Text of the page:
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CSI: Comedy Scene Investigation

By Bob Woodiwiss · April 26th, 2006 · Estrangement in a Strange Land
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-- What's up?

-- Manager down at the Empire Theater just called. Claims he just witnessed a comedy sketch being murdered.

-- Damn. That's three this week.

-- Lot of unfunny people out there. You know that.

-- So what was booked at the Empire tonight?

-- Improv.

-- God have mercy. When will it all end?

· · ·

-- (Sniff.) You smellin' that?

-- Partner, a steel ball could smell that.

-- The unmistakable, lingering stench of flop sweat. And lots of it. The musk readings on the olfactometer are near toxic. We're talking SNL stink magnitudes. Better tell uniform to seal the theater 'til we can get the EPA in here.

-- Right. Definitely confirms what the manager said, though: Some comedy for sure died here tonight.

-- It's rank enough in here it's like the jokes are going belly-up right before my very nose.

-- Ba-dump-dump. Hey, did you notice the surveillance camera when we came through the lobby? The tape should tell us exactly when the audience started walking out so we can call the TOD.

-- Gotcha. Before we do that, though, let's go over the stage. See what we've got forensically.

-- Well, we can start with the lighting design. Nominal lumen levels at best. It's a wonder anybody could see the comedy at all much less see it being butchered.

-- And then there's the stage itself. Cramped. Claustrophobic. No room for the performers to function, to maneuver. This scene must've been pretty lifeless from the get-go.

-- Meaning it didn't take much to finish it off.

-- Not much at all. Maybe even as little as this.

-- Is that a seltzer bottle?

-- Yeah.

-- I thought the seltzer bit got buried with Cousin Shemp.

-- Guess not. And get a load of what's in the bottle.

Or rather not in it. See any bubbles?

-- Now that you mention it, no.

-- Meaning it could be flat. Let's bag it and have the lab check for trace amounts of CO2. If this baby was supposed to deliver a big, wet punch line and it didn't have enough gas to spritz, that could definitely be the scene's cause of death. Hey, what've you got there?

-- A wig. Brunette. Female cut and style. But check out the inside: The cap is stretched to hell and gone. This went on a big head. Too big for any woman.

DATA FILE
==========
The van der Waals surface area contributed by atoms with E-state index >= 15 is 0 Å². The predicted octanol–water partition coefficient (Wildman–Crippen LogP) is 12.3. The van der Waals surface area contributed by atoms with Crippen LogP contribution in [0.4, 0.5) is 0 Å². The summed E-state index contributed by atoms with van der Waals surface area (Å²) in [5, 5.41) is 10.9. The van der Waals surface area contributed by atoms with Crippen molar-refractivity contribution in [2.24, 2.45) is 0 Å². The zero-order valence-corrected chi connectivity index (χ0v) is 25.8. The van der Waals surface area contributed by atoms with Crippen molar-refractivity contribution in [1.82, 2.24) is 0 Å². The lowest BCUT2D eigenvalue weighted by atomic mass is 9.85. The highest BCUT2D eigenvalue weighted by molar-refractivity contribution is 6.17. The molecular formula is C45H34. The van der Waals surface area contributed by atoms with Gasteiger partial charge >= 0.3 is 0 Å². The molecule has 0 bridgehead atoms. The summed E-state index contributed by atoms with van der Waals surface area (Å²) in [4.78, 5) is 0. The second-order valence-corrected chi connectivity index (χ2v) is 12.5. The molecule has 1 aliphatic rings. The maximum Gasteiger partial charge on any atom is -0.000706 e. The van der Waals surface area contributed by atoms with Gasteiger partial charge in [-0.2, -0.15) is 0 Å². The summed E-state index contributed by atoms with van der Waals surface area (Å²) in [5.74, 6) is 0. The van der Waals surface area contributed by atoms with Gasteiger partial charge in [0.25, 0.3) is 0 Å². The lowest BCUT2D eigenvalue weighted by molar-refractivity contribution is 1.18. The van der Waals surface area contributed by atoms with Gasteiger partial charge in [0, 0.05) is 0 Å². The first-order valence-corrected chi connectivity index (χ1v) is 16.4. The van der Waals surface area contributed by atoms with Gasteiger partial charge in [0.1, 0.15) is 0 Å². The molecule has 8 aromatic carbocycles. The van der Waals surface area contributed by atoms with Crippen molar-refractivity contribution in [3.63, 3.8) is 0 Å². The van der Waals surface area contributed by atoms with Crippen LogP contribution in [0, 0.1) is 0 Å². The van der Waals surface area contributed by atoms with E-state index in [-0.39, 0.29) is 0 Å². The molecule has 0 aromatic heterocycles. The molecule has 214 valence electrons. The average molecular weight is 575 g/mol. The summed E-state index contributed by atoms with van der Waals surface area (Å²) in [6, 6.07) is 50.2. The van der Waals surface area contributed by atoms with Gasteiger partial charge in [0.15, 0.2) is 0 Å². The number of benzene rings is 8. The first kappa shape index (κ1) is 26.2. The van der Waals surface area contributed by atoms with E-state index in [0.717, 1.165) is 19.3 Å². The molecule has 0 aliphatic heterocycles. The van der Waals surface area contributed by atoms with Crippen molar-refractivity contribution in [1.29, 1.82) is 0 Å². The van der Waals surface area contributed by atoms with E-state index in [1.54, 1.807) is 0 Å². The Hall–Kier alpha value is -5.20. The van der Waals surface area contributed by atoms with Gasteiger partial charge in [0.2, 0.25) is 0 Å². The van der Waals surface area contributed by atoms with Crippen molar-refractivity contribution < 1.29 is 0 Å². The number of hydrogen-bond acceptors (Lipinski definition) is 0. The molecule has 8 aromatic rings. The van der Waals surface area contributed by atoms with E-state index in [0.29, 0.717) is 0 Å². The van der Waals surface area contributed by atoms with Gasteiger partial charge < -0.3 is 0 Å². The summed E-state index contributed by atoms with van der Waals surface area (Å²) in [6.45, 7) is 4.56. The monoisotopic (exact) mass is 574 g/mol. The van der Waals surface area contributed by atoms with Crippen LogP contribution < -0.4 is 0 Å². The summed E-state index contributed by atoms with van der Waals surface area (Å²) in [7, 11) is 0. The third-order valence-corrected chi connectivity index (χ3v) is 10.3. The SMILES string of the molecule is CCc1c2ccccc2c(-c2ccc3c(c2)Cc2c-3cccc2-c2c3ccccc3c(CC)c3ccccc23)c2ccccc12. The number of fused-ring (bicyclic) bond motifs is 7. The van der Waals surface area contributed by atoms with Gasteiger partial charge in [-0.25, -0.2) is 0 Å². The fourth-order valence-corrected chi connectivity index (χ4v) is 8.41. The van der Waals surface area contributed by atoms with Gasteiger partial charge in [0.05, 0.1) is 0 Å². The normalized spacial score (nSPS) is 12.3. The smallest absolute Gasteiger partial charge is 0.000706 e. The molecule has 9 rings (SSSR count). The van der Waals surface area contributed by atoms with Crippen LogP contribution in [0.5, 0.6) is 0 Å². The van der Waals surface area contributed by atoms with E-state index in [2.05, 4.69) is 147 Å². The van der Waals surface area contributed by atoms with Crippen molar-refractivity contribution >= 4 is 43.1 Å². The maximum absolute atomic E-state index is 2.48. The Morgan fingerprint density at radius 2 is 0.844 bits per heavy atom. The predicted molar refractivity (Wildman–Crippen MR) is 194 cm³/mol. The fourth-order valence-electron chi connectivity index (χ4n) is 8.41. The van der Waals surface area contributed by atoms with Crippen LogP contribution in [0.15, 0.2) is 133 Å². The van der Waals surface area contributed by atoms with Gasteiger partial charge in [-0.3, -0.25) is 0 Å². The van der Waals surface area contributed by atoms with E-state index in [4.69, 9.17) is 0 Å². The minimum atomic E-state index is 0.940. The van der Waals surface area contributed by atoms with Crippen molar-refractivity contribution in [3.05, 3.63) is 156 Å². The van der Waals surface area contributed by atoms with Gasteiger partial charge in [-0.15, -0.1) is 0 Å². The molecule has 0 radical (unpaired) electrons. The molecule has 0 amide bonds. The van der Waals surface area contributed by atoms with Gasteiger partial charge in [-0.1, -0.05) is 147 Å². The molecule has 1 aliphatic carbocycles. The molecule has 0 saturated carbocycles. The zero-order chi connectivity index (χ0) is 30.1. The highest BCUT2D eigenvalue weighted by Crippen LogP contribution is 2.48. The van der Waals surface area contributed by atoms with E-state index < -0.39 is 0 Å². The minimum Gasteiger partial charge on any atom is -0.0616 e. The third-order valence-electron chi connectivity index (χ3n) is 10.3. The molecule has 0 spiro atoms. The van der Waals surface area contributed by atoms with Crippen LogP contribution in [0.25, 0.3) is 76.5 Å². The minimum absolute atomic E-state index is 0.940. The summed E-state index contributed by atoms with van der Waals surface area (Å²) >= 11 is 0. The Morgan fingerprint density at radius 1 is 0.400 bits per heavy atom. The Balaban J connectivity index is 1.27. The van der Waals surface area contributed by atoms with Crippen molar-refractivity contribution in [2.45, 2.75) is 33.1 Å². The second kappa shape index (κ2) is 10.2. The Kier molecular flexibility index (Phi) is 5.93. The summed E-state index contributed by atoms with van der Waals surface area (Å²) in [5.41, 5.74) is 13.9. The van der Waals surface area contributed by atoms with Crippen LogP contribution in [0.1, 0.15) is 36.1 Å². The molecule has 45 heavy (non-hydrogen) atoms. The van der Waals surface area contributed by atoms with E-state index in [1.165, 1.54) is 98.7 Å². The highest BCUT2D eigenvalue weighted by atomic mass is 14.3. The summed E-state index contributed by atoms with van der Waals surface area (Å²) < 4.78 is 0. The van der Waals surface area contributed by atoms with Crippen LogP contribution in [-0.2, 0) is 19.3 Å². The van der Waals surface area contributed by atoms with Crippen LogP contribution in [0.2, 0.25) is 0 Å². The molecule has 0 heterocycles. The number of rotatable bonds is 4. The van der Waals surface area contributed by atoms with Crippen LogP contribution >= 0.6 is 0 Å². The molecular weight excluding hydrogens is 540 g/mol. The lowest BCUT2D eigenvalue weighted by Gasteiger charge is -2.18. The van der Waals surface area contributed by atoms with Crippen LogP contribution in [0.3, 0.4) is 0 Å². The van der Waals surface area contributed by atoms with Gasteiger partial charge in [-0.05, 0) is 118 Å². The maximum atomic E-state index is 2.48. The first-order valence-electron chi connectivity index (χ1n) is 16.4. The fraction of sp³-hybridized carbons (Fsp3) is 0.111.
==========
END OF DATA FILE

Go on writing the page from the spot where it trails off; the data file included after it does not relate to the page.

-- So, you're thinking what? A guy in drag?

-- Exactly. Improperly motivated or poorly done, a gimmick like drag might not kill a scene, but it can wound it. Make it vulnerable.

-- OK. But if drag didn't deliver the fatal blow here, it must've had an accomplice. Something like ... like ... this?

-- Man, that's one gigantic shirt.

-- And still damp with sweat.

-- That can't be good.

-- Let's take it in and run a hormonal analysis on the sweat to determine gender. Then we'll put the shirt under the spectroscope and see whether the shirt fibers are stretched or unstretched. If they're stretched way out and the sweat's a man's, we'll know the wearer was a male, corpulent.

-- A fat guy. So?

-- The way I see it, a fat guy who leaves a sweat-soaked shirt on stage points to one thing: He went for cheap laughs with some broad physical shtick, like manic dancing or goofy gyrations, anything to get his flab floppin'. Then, for a big finish, he peeled off his shirt, thinking he'd bring down the house by shamelessly baring his generous, jellious belly. Problem is, the audience wasn't amused, they were disgusted, repulsed into silence. Crickets chirp.

-- I don't buy it. For one simple reason: You may think a half-naked fat guy gyrating around is cheap, that it's pandering, unfunny, and for all I know maybe you're right, but I guarantee 99.9 percent of audiences still eat it up. No. When this guy threw off his shirt, the scene was still very much alive.

-- OK, OK. What's your theory?

-- Not enough evidence for one yet. One thing I'm sure of, though, whatever was going on on this stage, it lacked focus. I mean, how do you work a seltzer gag, drag and a dancing lardo all into one coherent sketch? Come on. Obviously, no one was committed to the scene, just everybody fighting for their own moment in the spotlight.

-- Fine. Great. The cast wasn't working together. But that doesn't solve our sketchicide. ... What are we missing here? There's got to be ... hold on. Look at that speck on the floor. Is that meringue?

-- Frothy. Tacky. Could be. I don't have the confection verification instruments to confirm it, though. Hey, there're more specks there ... and there. Lots.

-- If this is meringue, I'd say, judging from the spatter pattern, a pie was thrown and the thrower missed his target. Leaving this sketch dead in the water.

-- Wait a sec. Who has a pie ready for an evening of improv? Sounds pretty damn premeditated to me. I think we better have a little talk with the thrower.

-- Agree. And for his sake, he sure as hell better have some funny answers for us.



CONTACT BOB WOODIWISS: bwoodiwiss(at)citybeat.com. His column appears here the last issue of each month. His book, Keys to Uncomfortable Living, a collection of humorous and satirical essays, is in bookstores now.
 
 
 
 

 

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